So Mick and I were having a fine time this morning as we duet-ed our way through Brown Sugar, Wild Horses, Bitch and Dead Flowers. And distant memories of years gone by came back through the fog when I air-guitared the story of Sister Morphine with Keith. (Note: not personal memories of morphine, just the song and the era in which it was recorded.)
But just like the 70’s came to an end, so did the CD and it was time to put down my blow-dryer-turned-microphone and head out the door to work. By then the sun had actually come out and the skies were clearing up. I felt better and my blood was oxygenated from all the singing.
What does this have to do with raising children? Not much, except to feel sorry for them that they’ll never get the same rush from a Britney Spears CD.
By Robin Dearing
Tuesday, October 17, 2006
Look! You can buy creepy fake hands
to help comfort your infant.
OK, OK, they were developed for preemies who couldn't be held all the time. That's noble, but there's just something creepy about putting your baby to sleep with Ernie's severed hands.
Monday, October 16, 2006
Anybody that works here at The Daily Sentinel - let me say "blessed" to work here at The Daily Sentinel - will tell you that there is some weird stuff that happens. One never quite knows what one will hear, see or deal with on any given day. That's the nature of the business.
Some of the weird stuff that we hear, see or deal with is of our own making. Currently we seem to be having janitorial issues. And some of us get really frustrated about this. There's nothing like the power of print to make a point. So when one co-worker answered the call of nature this morning, she looked at the floor in front of her feet and saw this:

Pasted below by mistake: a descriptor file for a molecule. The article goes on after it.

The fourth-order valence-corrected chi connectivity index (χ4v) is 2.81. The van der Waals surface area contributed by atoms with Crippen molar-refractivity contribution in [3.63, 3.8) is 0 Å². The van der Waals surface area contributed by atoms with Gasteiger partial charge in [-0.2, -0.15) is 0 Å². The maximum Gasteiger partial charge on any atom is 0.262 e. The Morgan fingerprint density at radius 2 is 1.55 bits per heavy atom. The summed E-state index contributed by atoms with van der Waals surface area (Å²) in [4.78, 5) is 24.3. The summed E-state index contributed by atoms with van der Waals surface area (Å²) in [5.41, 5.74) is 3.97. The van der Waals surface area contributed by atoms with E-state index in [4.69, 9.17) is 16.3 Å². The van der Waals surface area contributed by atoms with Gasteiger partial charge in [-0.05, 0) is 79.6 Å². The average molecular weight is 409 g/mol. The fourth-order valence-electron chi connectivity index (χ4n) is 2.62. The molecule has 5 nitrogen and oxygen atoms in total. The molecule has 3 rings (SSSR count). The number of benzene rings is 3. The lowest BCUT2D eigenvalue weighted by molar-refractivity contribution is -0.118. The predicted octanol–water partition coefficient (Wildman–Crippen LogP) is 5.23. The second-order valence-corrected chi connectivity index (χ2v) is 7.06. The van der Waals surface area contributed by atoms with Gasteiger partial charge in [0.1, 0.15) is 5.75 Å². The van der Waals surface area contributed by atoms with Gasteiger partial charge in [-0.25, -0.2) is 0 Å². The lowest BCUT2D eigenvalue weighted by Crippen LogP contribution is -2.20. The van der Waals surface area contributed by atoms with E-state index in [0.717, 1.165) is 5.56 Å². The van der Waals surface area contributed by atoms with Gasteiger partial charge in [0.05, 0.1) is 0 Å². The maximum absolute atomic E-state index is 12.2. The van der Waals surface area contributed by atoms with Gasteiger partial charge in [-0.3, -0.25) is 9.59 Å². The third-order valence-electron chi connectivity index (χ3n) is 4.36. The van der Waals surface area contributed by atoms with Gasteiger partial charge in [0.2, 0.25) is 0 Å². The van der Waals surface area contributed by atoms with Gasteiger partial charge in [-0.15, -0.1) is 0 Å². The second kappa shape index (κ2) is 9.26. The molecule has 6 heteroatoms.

Is it a ransom note? Is it supposed to serve as a warning? Should we take up a collection and send the popcorn kernels on vacation? I mean being stuck, literally, on a bathroom floor for days can't be any fun!
Hey, stuff like this is all in a day's work. Except the janitor's.
By Richie Ann Ashcraft
Thursday, October 12, 2006
Soren is a small boy. He's always been in the low percentile since birth. But he is growing at his own rate, usually two or three pounds at each visit.
My mom said that I was a small baby too. My grandmother had to make clothes for me because I was so petite. Because of this I haven't been too worried about his size.
He has started to eat three squares and at least one snack not to mention his daily allowance of nursing.
Still, he didn't gain any weight in the last eight weeks and grew nearly an inch. That dropped him down a couple of percentage points on the growth chart. His doctor said she would like to see him gain some weight so that he doesn't "fall behind."
Those two words set bells and huge red waving flags ringing and flapping in my head. What? "Fall Behind?" I don't want to ever hear those words in regards to my kid, not from his teacher and certainly not from his doctor!
The Sipowitz type grilling began: "Should I be worried?" "Are YOU worried?" "What should I do? He eats a lot I swear!" "Do you think he needs formula?" "Is there something wrong with my breastmilk?"
Of course I never gave her a chance to answer any of those questions as I berated her nonstop for a full twenty seconds.
"You could try adding butter," she said.
She explained that she wasn't too worried but I needed to make sure that he ate solid meals and snacks throughout the day and I should fatten those up by adding butter and other oils.
Of course, I became frustrated by that answer in that I am not home with him in the day to monitor his calorie intake. I already begin every conversation upon arriving home with: "Did he poop today?" "Did he have a snack?" "How did he nap?" all in a deperate attempt to keep track of what is going on with my kid while I'm gone.
"Falling behind" makes me want to quit my job so that I can maintain total control over my household's eating habits. Of course that's not practical. I guess I'll just add the question: "Did Soren eat some butter today?" and hope for the best.